CAHERA, or CAHARAGH, a parish

CAHERA, or CAHARAGH, a parish, in the Western Division of the barony of WEST CARBERY, county of CORK, and province of MUNSTER, 4 miles (N.) from Skibbereen; containing 6999 inhabitants. This parish is situated on the roads from Skibbereen and Dunmanway, which meet at Dromore, near its centre, and proceed northward to Bantry; and is intersected by the river Ilen, on which, near Dromore, are some beautiful cascades. It contains 27,380 statute acres, of which 17,284 are arable, 5211 pasture, 155 woodland, and the remainder waste or bog; 20,054 acres are applotted under the tithe act, and valued at £7227 per annum. The surface is uneven, but in many places very productive, although it consists chiefly of small fields interspersed among rocks, and is cultivated by spade labour; and although the roads are excellent, the farmers continue to carry manure to their land on the backs of horses. The principal seats are Mount Music, the residence of the Rev. R. F. Webb, the rector; Gurtnascree, of A. O'Driscoll, Esq.; Woodville, of T. Wood, Esq.; and that occupied by the Rev. D. Dore, P. P.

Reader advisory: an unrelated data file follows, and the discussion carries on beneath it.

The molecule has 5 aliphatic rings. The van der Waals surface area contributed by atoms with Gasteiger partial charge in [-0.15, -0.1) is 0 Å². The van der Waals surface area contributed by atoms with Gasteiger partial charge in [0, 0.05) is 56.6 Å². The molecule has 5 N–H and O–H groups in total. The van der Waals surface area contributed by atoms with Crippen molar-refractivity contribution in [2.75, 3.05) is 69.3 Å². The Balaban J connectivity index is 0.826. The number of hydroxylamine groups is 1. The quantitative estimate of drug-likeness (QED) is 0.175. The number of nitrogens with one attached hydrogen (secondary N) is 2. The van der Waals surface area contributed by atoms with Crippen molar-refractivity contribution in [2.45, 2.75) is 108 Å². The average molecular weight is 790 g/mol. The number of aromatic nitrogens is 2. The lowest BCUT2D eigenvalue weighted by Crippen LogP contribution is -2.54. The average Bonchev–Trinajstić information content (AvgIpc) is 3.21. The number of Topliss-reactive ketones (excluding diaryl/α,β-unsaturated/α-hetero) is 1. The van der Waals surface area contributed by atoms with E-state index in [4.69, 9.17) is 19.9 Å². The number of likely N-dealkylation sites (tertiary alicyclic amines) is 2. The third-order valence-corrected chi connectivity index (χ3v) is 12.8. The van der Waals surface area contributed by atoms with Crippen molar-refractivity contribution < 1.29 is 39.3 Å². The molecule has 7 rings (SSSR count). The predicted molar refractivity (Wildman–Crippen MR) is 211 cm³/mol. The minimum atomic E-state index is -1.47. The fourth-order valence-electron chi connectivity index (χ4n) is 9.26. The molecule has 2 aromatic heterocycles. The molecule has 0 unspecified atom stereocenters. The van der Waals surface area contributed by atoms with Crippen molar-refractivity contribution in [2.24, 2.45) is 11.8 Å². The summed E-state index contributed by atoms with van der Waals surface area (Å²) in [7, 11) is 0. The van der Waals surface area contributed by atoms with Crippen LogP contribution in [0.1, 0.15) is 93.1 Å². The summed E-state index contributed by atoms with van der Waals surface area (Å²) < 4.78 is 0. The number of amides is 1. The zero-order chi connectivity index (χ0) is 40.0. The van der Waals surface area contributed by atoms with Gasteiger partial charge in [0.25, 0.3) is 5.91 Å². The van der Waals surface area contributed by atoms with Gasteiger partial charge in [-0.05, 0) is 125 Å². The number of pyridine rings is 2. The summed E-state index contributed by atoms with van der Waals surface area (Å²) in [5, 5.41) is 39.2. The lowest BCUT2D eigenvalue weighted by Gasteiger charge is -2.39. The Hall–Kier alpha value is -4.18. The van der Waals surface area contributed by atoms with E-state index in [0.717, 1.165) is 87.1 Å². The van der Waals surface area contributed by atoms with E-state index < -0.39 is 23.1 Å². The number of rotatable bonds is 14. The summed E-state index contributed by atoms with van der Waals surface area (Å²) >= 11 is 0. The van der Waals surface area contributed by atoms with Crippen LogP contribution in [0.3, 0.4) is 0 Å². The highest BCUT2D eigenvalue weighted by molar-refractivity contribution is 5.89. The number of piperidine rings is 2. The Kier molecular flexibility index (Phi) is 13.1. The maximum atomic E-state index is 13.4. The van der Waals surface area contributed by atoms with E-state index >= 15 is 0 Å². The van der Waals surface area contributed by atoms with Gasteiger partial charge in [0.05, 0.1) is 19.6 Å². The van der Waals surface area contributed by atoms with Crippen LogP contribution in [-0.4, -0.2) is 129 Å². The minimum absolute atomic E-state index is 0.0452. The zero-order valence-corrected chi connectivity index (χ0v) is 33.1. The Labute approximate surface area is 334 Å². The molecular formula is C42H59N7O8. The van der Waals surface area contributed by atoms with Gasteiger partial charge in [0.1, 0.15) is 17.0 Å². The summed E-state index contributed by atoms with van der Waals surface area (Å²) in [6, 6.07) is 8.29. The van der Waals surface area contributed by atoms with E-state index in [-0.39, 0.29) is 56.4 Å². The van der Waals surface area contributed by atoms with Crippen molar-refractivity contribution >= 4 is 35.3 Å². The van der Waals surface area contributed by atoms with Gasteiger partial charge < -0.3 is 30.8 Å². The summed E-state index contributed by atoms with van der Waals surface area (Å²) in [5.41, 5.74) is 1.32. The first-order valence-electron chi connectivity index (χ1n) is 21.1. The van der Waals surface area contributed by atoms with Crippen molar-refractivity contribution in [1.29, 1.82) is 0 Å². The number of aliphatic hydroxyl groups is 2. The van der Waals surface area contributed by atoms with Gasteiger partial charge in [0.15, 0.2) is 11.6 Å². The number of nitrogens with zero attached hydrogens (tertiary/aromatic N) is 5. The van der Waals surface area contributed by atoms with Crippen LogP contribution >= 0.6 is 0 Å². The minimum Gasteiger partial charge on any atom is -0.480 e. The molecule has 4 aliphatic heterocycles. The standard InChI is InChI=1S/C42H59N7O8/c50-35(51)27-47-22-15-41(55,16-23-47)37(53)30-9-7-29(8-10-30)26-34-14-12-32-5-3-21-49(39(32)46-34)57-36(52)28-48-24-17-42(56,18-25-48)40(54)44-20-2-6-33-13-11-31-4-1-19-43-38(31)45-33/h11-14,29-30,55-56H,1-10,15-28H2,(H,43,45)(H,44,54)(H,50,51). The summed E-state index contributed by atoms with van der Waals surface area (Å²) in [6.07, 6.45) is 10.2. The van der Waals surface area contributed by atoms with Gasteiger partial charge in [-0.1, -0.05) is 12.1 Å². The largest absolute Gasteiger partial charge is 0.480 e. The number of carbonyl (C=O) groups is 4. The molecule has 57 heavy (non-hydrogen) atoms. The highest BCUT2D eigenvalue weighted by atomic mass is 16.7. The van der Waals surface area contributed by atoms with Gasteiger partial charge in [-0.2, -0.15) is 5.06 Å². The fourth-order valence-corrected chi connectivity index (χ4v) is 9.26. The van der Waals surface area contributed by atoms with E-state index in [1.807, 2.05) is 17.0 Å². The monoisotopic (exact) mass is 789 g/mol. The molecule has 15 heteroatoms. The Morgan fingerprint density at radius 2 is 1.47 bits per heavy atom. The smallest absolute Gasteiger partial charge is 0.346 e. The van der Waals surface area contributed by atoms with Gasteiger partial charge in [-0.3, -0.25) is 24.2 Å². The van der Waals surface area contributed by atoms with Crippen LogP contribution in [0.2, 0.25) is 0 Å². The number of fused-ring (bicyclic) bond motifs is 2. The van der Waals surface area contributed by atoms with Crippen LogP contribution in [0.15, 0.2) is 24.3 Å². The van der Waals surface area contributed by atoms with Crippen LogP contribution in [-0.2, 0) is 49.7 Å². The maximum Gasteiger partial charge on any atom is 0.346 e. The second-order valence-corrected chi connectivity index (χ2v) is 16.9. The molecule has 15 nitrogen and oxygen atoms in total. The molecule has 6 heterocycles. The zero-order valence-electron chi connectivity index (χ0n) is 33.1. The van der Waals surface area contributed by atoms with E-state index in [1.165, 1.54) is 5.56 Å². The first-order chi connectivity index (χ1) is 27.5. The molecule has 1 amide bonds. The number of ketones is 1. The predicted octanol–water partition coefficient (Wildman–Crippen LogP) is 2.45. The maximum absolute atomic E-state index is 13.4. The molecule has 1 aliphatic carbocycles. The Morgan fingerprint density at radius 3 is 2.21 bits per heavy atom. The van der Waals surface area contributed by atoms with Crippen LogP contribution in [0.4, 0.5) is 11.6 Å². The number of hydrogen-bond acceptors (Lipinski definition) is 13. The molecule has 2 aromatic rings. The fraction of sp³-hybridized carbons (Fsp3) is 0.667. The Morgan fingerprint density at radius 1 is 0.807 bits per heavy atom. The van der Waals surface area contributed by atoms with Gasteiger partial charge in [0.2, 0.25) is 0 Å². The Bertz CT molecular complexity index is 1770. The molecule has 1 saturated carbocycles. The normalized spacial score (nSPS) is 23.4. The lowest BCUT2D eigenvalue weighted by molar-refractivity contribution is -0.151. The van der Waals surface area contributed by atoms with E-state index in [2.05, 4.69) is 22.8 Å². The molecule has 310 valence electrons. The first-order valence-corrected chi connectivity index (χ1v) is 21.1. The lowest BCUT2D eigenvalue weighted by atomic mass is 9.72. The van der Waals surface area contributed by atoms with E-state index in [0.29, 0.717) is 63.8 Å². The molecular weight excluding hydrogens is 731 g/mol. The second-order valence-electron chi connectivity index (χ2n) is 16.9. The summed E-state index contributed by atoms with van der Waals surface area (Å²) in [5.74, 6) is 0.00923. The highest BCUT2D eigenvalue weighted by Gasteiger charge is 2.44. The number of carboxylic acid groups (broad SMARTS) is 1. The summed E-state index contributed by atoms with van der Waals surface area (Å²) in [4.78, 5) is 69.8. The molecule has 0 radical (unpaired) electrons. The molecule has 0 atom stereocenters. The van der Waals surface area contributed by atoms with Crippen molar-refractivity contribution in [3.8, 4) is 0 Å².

The living is a rectory and vicarage, in the diocese of Cork, and in the patronage of the Bishop: the tithes amount to £650. The church is a small, neat, cruciform edifice, without tower, spire, or bell: it was built in 1829, at an expense of £650 given by the late Board of First Fruits. There is neither glebe-house nor glebe. In the R. C. divisions this is the head of a union or district, comprising the parish of Cahera and part of Abbeystrowry: there are two chapels, one a large and handsome building at Killeenagh, on a lofty eminence near the church; the other, a small plain edifice at Dromore. The male and female parochial schools are supported by the Cork Diocesan Association, aided by the rector and Mr. Newman; and near the chapel at Killeenlagh is a school, containing about 100 boys and 70 girls. There are also a private school, in which are about 90 boys and 60 girls, and a Sunday school. Near Lisnagle are the ruins of a strong castle, once the residence of McCarthy, King of Cork. The ruins of the old church also remain, which the people here call the Abbey of Cahir.

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